Dayton, Ohio (PRWEB) June 20, 2014
Childhood obesity, mental health and infant mortality are the top pediatric health concerns according to the findings of the 2014 Community Health Needs Assessment released today by Dayton Children’s Hospital.
Conducted every three years, the health assessment is provided by the hospital and will be used to develop new programs and strategies to impact these important pediatric health issues.
This year’s assessment identified health and safety issues through a four-part data collection process including a secondary data scan, parent perception survey, community physician conversations and parent focus groups. A multidisciplinary team convened by Dayton Children’s reviewed the data from all four segments and then rated the needs against criteria including prevalence, seriousness (hospitalization and/or death), impact on other health issues, urgency, prevention, economics/feasibility, acceptability and resources. The assessment was funded by the Dayton Children’s Foundation Board.
“The Dayton Children’s Foundation Board has funded the study for the past 12 years,” says John Slaughenhaupt, Dayton Children’s Foundation board chair. “This research is important to ensure Dayton Children’s has the data necessary to identify and support efforts to address the region’s most critical pediatric health concerns."
Among the findings in the 2014 Assessment:
•Childhood obesity remains at the forefront of child health issues. In the 2014 parent survey, 41 percent of children were identified as overweight or obese. The majority of parents of overweight and obese children do not perceive their children as having any weight problem. Ten percent of parents of obese children believe their child is underweight and only 5 percent of those parents correctly identify their child as being “very overweight.”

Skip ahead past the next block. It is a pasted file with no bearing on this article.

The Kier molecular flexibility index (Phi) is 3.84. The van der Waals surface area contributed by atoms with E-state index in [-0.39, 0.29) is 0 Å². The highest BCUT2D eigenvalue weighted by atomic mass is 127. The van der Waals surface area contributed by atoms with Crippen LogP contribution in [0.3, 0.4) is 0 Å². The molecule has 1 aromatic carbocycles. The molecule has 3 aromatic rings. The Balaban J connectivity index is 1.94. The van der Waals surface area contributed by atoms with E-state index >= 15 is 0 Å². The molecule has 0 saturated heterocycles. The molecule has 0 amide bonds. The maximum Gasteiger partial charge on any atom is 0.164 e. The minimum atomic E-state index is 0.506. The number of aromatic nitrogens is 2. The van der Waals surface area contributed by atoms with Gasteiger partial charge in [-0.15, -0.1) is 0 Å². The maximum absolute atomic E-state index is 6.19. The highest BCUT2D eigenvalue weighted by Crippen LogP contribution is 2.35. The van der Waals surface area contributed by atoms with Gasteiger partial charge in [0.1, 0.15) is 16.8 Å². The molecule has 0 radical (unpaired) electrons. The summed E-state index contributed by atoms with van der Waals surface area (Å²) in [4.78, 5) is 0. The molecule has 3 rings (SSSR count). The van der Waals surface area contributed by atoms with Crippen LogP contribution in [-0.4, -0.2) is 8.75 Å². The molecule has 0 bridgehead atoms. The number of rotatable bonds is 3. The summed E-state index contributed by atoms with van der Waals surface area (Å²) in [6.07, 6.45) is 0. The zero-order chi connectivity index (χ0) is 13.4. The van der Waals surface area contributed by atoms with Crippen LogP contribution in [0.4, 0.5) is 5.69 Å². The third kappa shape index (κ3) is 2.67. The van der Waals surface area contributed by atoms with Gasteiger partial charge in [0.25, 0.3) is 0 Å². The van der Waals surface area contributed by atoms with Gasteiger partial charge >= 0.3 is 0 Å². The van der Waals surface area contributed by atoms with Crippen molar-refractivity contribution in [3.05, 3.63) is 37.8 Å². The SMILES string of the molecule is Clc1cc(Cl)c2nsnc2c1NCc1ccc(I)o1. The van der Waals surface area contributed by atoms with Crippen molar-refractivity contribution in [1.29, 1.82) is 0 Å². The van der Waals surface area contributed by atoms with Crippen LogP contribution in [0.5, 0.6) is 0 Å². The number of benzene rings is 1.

•Mental disorders are the most common inpatient discharge diagnosis for youth ages 5-14 and there remains inadequate resources to care for children with chronic mental health disorders. Of the 15 percent of parents citing chronic or congenital issues as a top health concern, nearly 50 percent of those parents cited developmental or learning disability or autism as their top chronic concern.
•The regional infant mortality rate was substantially lower than the State’s rate over most of the study period then climbed up to the State’s rate in more recent years. Sleep-related deaths are a large contributor to infant mortality. According to the Ohio Child Fatality Review, 2007-2011, 41 percent of infant deaths from 1 month to 1 year are sleep related. In that same report, the 819 infant sleep-related deaths accounted for 15 percent of the 5,418 total reviews for infant deaths from 2007 to 2011, more than any single cause of death except prematurity. In Montgomery County alone, 16.67 percent of the infant deaths in 2012 were sleep-related incidents.
The assessment also identified additional needs including asthma/respiratory disorders, injury prevention, infectious disease management/vaccination compliance and access to primary care/health care costs.
“Dayton Children’s is the only organization in this region with children’s health as our sole mission. The assessment gives this community an opportunity to have an honest conversation about our greatest asset, our children, and what we can do to improve their health outcomes,” says Deborah Feldman, president and CEO at Dayton Children’s.
Dayton Children’s will lead efforts to address the priority issues identified by the assessment. The implementation plan includes the following strategies:
•Decrease the area’s pediatric obesity by working with local pediatricians and other health care providers to deliver appropriate resources and education to help children and their families choose healthier lifestyles.
•Create a Center for Pediatric Mental Health to increase access to mental health services and coordinate resources for pediatric mental health in the hospital’s primary service area.
•Dayton Children’s will invest in education for parents about safe sleep practices for their infants.
For the complete 2014 Regional Pediatric Health Assessment, please visit http://www.childrensdayton.org. If you have questions about the information in this report, please contact Dayton Children’s at 937-641-3666.